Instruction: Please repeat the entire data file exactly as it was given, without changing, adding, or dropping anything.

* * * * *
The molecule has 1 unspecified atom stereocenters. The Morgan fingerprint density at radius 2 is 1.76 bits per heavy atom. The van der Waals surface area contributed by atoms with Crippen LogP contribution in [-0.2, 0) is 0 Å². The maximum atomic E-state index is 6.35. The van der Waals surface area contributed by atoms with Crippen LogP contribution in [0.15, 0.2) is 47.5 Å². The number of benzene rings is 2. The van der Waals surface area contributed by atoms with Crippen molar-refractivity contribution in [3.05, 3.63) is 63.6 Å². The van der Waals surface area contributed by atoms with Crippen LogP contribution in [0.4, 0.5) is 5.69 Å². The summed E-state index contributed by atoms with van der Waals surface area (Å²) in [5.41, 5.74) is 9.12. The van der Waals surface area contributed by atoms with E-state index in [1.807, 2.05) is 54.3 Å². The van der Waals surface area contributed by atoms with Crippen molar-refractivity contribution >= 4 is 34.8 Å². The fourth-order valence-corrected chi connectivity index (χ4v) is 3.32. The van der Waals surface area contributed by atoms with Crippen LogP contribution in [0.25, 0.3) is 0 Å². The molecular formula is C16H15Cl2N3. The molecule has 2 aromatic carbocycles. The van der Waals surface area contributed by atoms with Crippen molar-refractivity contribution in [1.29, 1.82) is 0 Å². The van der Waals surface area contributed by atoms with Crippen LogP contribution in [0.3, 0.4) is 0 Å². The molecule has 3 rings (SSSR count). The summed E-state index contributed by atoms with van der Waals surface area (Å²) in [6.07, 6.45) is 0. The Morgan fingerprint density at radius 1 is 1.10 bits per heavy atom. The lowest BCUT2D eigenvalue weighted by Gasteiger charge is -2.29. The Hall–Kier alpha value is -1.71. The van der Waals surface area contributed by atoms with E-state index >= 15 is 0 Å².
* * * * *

The molecule has 1 unspecified atom stereocenters. The Morgan fingerprint density at radius 2 is 1.76 bits per heavy atom. The van der Waals surface area contributed by atoms with Crippen LogP contribution in [-0.2, 0) is 0 Å². The maximum atomic E-state index is 6.35. The van der Waals surface area contributed by atoms with Crippen LogP contribution in [0.15, 0.2) is 47.5 Å². The number of benzene rings is 2. The van der Waals surface area contributed by atoms with Crippen molar-refractivity contribution in [3.05, 3.63) is 63.6 Å². The van der Waals surface area contributed by atoms with Crippen LogP contribution in [0.4, 0.5) is 5.69 Å². The summed E-state index contributed by atoms with van der Waals surface area (Å²) in [5.41, 5.74) is 9.12. The van der Waals surface area contributed by atoms with E-state index in [1.807, 2.05) is 54.3 Å². The van der Waals surface area contributed by atoms with Crippen molar-refractivity contribution >= 4 is 34.8 Å². The fourth-order valence-corrected chi connectivity index (χ4v) is 3.32. The van der Waals surface area contributed by atoms with Crippen LogP contribution in [0.25, 0.3) is 0 Å². The molecular formula is C16H15Cl2N3. The molecule has 2 aromatic carbocycles. The van der Waals surface area contributed by atoms with Crippen molar-refractivity contribution in [1.29, 1.82) is 0 Å². The van der Waals surface area contributed by atoms with Crippen LogP contribution in [0.3, 0.4) is 0 Å². The molecule has 3 rings (SSSR count). The summed E-state index contributed by atoms with van der Waals surface area (Å²) in [6.07, 6.45) is 0. The Morgan fingerprint density at radius 1 is 1.10 bits per heavy atom. The lowest BCUT2D eigenvalue weighted by Gasteiger charge is -2.29. The Hall–Kier alpha value is -1.71. The van der Waals surface area contributed by atoms with E-state index >= 15 is 0 Å².